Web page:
Ob­vi­ously the re­la­tion­ship be­tween the net­work and the univer­sity is unique. I’m very grate­ful to the Univer­sity of Texas folks for wel­com­ing me into the fam­ily. Ev­ery­one from Pres­i­dent (Wil­liam) Pow­ers to the man­agers on the foot­ball team have wel­comed me and been in­cred­i­bly help­ful as I’ve learned the ropes.

I’m really proud to be a part of the LHN team. I think we pro­duce a top­notch prod­uct day in, day out. It’s ESPN, but with a nar­rowed sub­ject mat­ter and a tar­geted au­di­ence.

I see what our “All Ac­cess” guys pro­duce and I’m im­pressed more and more with ev­ery show I see. I see the graph­ics that get drawn up on a dry­erase board in a pro­duc­tion meet­ing and a few hours later they’re fly­ing across the mon­i­tor in the stu­dio. I’ll sit down for an in­ter­view for a fea­ture story one day, ideas/ed­its for scripts will be emailed back and forth, then a day or two later I’ll sit in an edit both with the pro­ducer/ed­i­tor and be amazed by the way that story has been taken to an en­tirely new level when you put pic­tures to words.

The magic of TV still amazes me.

What are your fa­vorite sports to watch? Why?

My heart is in col­lege sports. Maybe that will change as I get older, but grow­ing up my love for sports was com­pletely based around LSU.

I re­mem­ber the Saints be­ing the Aints. We didn’t have an NBA team or a pro base­ball team. Col­lege foot­ball will al­ways reign supreme in my mind, but col­lege bas­ket­ball and col­lege base­ball are pretty spe­cial to me too. There’s noth­ing quite like March Mad­ness, es­pe­cially those first cou­ple of rounds. And I think the Col­lege World Se­ries should be on ev­ery sports fan’s bucket list.

I also have great mem­o­ries of watch­ing golf with my grand­fa­ther on Sun­days grow­ing up.

Did you play any sports in high school or col­lege? How’d that go?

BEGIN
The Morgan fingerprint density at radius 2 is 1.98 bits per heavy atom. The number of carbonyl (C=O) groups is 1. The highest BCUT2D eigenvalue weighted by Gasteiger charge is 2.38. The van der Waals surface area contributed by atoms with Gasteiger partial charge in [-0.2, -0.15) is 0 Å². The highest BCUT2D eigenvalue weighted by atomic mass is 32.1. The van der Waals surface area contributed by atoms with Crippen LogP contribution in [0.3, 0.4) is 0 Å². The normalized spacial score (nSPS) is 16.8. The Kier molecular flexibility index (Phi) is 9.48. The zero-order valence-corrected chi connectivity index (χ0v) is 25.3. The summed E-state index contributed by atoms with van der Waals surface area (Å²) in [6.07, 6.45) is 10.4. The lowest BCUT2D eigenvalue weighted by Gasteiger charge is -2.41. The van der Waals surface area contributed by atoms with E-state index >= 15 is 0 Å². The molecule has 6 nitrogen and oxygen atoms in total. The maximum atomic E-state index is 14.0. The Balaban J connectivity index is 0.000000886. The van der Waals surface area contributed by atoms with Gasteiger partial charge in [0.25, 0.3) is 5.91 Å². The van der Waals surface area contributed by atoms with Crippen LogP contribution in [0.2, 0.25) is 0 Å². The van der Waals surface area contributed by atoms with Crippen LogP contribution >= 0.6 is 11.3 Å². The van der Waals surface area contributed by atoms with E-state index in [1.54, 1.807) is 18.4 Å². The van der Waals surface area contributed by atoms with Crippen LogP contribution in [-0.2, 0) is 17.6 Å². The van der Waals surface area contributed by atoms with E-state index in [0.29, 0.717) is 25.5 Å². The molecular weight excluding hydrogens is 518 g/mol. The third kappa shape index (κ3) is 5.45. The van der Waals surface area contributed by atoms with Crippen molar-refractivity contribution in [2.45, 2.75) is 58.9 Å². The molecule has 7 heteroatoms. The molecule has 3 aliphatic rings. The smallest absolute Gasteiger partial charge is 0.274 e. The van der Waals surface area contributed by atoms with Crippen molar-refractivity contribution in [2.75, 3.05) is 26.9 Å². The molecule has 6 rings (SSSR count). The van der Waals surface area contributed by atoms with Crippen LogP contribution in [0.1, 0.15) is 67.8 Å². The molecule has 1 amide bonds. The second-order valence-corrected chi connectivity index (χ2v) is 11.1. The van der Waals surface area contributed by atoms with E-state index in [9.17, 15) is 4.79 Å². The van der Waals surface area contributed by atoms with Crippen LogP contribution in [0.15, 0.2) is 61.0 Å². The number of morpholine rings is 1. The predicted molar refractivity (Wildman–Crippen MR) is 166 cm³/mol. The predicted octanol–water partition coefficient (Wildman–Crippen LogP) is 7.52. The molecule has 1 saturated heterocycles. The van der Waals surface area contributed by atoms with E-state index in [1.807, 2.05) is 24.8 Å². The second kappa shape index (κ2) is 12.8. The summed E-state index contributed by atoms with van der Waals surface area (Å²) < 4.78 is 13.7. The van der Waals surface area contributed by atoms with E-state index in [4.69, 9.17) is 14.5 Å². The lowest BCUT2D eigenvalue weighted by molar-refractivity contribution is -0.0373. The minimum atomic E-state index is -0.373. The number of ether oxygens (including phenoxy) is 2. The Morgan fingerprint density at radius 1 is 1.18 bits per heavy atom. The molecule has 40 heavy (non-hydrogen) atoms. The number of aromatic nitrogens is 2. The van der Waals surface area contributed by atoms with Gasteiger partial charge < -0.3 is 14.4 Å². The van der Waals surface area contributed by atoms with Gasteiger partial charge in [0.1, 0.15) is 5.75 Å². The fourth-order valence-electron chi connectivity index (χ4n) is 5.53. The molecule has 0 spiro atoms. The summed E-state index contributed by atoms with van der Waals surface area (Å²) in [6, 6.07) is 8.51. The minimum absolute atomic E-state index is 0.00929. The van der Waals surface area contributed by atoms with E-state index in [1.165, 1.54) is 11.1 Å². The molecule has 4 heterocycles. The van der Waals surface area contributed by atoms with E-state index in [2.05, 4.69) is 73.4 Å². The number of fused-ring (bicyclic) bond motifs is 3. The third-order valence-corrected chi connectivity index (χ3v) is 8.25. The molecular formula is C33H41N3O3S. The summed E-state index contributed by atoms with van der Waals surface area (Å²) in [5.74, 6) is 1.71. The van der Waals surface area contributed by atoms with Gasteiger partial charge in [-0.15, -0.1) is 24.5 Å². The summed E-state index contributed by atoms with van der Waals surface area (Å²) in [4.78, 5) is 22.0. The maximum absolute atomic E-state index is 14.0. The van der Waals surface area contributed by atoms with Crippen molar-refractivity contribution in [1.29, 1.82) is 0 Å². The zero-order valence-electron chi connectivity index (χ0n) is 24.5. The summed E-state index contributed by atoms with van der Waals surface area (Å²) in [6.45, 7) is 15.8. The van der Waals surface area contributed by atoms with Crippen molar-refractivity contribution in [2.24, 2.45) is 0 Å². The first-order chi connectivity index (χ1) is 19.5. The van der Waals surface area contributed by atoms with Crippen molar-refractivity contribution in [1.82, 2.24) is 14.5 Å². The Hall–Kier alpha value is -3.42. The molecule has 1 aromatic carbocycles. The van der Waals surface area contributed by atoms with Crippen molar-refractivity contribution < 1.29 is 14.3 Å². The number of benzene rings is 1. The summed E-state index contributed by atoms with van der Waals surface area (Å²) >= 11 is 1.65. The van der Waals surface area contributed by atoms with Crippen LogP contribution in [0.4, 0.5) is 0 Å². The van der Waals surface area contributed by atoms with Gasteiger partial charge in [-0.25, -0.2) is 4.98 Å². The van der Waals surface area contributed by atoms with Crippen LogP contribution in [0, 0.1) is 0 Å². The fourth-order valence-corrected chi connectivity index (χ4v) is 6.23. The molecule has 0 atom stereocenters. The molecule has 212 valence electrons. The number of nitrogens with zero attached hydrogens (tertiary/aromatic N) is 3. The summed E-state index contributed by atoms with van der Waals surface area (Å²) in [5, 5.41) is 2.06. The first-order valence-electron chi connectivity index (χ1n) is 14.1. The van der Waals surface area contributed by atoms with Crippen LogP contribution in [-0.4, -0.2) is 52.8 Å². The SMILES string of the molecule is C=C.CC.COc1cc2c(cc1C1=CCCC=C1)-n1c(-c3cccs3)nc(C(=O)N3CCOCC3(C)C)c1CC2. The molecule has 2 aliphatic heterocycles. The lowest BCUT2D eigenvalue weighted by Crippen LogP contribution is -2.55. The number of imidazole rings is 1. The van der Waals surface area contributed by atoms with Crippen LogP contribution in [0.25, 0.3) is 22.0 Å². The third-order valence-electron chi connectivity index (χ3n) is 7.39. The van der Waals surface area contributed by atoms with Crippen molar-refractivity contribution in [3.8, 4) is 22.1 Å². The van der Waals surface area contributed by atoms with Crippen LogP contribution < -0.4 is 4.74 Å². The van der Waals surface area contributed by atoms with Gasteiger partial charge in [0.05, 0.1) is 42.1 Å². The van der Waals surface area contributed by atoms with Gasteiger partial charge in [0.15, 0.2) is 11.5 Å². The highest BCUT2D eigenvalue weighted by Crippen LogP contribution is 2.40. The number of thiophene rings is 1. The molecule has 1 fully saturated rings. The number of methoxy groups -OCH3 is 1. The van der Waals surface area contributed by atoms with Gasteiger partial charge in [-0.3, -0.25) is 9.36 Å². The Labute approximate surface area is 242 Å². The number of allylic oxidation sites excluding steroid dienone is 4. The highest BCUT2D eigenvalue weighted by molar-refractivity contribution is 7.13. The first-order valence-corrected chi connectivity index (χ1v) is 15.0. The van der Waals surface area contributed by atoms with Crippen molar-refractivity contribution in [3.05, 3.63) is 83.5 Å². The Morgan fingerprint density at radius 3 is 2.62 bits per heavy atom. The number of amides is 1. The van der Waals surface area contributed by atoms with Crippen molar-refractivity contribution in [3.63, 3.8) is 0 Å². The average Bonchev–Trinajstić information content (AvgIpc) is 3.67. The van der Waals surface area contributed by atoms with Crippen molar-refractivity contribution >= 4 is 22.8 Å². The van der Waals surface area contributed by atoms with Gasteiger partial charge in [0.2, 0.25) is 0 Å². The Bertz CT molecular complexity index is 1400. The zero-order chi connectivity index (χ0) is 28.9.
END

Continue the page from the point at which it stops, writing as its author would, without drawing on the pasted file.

I can­not claim to be an ath­lete. I grew up danc­ing com­pet­i­tively. That was how I chan­neled all my en­ergy.

I was on the soc­cer team in high school, but it’s far fetched to say I ac­tu­ally played. I used it for the work­out.

My par­ents were both ath­letes and my lit­tle brother was a high school quar­ter­back, but some­how the ath­letic gene skipped me.

What’s your ad­vice for some­one look­ing to fol­low in your foot­steps?

I al­ways find it funny when I’m asked this ques­tion. I still need all the ad­vice I can get!

I tell stu­dents that the job search be­gins with an in­tern­ship. If you’re at a school where TV net­works are cov­er­ing sport­ing events on cam­pus, find a way to vol­un­teer and make con­nec­tions. Af­ter that, my best ad­vice is to be per­sis­tent.

The first job you get of­fered may not be the job you’ve al­ways wanted, but you can make it a step­ping stone. When you’re young — and you’re not mar­ried and you don’t have kids — don’t hes­i­tate to work long hours, week­ends and hol­i­days. Make your­self avail­able. Make sac­ri­fices. It will be a lot harder to do later in life.

LONGHORN NET­WORK

Kaylee Har­tung is one of the new­est mem­bers of the Longhorn Net­work.

Longhorn net­work

Kaylee Har­tung in­ter­views Texas Longhorns foot­ball coach Mack Brown.